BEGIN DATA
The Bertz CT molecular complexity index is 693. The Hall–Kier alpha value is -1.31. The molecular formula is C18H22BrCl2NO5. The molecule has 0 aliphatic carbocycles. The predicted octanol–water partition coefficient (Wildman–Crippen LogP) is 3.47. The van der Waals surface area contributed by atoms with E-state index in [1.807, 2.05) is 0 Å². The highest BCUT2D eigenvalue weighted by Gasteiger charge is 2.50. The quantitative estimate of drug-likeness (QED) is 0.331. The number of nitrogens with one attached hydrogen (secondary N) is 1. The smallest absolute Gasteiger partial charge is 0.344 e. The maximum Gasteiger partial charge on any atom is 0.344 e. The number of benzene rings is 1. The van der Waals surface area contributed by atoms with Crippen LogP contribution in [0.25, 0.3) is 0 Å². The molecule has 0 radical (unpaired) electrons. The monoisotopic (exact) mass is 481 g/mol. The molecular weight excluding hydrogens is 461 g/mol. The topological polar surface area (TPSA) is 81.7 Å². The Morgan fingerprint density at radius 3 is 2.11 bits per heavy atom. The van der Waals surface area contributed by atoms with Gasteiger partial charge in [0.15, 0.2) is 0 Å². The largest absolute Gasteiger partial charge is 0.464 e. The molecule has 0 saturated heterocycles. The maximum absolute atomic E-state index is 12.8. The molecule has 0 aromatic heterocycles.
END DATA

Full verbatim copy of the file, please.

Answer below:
The Bertz CT molecular complexity index is 693. The Hall–Kier alpha value is -1.31. The molecular formula is C18H22BrCl2NO5. The molecule has 0 aliphatic carbocycles. The predicted octanol–water partition coefficient (Wildman–Crippen LogP) is 3.47. The van der Waals surface area contributed by atoms with E-state index in [1.807, 2.05) is 0 Å². The highest BCUT2D eigenvalue weighted by Gasteiger charge is 2.50. The quantitative estimate of drug-likeness (QED) is 0.331. The number of nitrogens with one attached hydrogen (secondary N) is 1. The smallest absolute Gasteiger partial charge is 0.344 e. The maximum Gasteiger partial charge on any atom is 0.344 e. The number of benzene rings is 1. The van der Waals surface area contributed by atoms with Crippen LogP contribution in [0.25, 0.3) is 0 Å². The molecule has 0 radical (unpaired) electrons. The monoisotopic (exact) mass is 481 g/mol. The molecular weight excluding hydrogens is 461 g/mol. The topological polar surface area (TPSA) is 81.7 Å². The Morgan fingerprint density at radius 3 is 2.11 bits per heavy atom. The van der Waals surface area contributed by atoms with Gasteiger partial charge in [0.15, 0.2) is 0 Å². The largest absolute Gasteiger partial charge is 0.464 e. The molecule has 0 saturated heterocycles. The maximum absolute atomic E-state index is 12.8. The molecule has 0 aromatic heterocycles.